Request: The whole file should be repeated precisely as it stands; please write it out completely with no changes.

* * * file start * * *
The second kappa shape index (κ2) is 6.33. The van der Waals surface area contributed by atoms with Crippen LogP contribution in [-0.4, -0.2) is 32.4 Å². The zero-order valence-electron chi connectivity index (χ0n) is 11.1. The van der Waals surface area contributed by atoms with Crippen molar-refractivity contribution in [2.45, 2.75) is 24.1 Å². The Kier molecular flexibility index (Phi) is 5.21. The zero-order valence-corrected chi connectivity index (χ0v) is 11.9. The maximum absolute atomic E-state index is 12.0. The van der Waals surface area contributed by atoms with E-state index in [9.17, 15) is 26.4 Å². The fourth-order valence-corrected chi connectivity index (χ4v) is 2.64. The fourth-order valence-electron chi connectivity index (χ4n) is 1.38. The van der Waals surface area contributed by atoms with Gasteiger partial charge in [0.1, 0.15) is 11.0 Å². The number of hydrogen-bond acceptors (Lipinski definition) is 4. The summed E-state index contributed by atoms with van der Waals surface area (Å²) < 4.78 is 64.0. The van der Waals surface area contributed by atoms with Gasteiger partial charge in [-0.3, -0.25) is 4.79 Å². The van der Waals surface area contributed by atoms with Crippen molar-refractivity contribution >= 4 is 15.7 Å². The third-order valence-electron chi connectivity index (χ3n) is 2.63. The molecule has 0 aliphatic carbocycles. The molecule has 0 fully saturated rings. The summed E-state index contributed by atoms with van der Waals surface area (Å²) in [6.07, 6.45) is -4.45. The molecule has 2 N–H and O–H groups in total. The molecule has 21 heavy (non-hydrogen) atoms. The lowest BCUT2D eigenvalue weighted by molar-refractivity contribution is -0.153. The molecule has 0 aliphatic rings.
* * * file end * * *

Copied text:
The second kappa shape index (κ2) is 6.33. The van der Waals surface area contributed by atoms with Crippen LogP contribution in [-0.4, -0.2) is 32.4 Å². The zero-order valence-electron chi connectivity index (χ0n) is 11.1. The van der Waals surface area contributed by atoms with Crippen molar-refractivity contribution in [2.45, 2.75) is 24.1 Å². The Kier molecular flexibility index (Phi) is 5.21. The zero-order valence-corrected chi connectivity index (χ0v) is 11.9. The maximum absolute atomic E-state index is 12.0. The van der Waals surface area contributed by atoms with E-state index in [9.17, 15) is 26.4 Å². The fourth-order valence-corrected chi connectivity index (χ4v) is 2.64. The fourth-order valence-electron chi connectivity index (χ4n) is 1.38. The van der Waals surface area contributed by atoms with Gasteiger partial charge in [0.1, 0.15) is 11.0 Å². The number of hydrogen-bond acceptors (Lipinski definition) is 4. The summed E-state index contributed by atoms with van der Waals surface area (Å²) < 4.78 is 64.0. The van der Waals surface area contributed by atoms with Gasteiger partial charge in [-0.3, -0.25) is 4.79 Å². The van der Waals surface area contributed by atoms with Crippen molar-refractivity contribution >= 4 is 15.7 Å². The third-order valence-electron chi connectivity index (χ3n) is 2.63. The molecule has 0 aliphatic carbocycles. The molecule has 0 fully saturated rings. The summed E-state index contributed by atoms with van der Waals surface area (Å²) in [6.07, 6.45) is -4.45. The molecule has 2 N–H and O–H groups in total. The molecule has 21 heavy (non-hydrogen) atoms. The lowest BCUT2D eigenvalue weighted by molar-refractivity contribution is -0.153. The molecule has 0 aliphatic rings.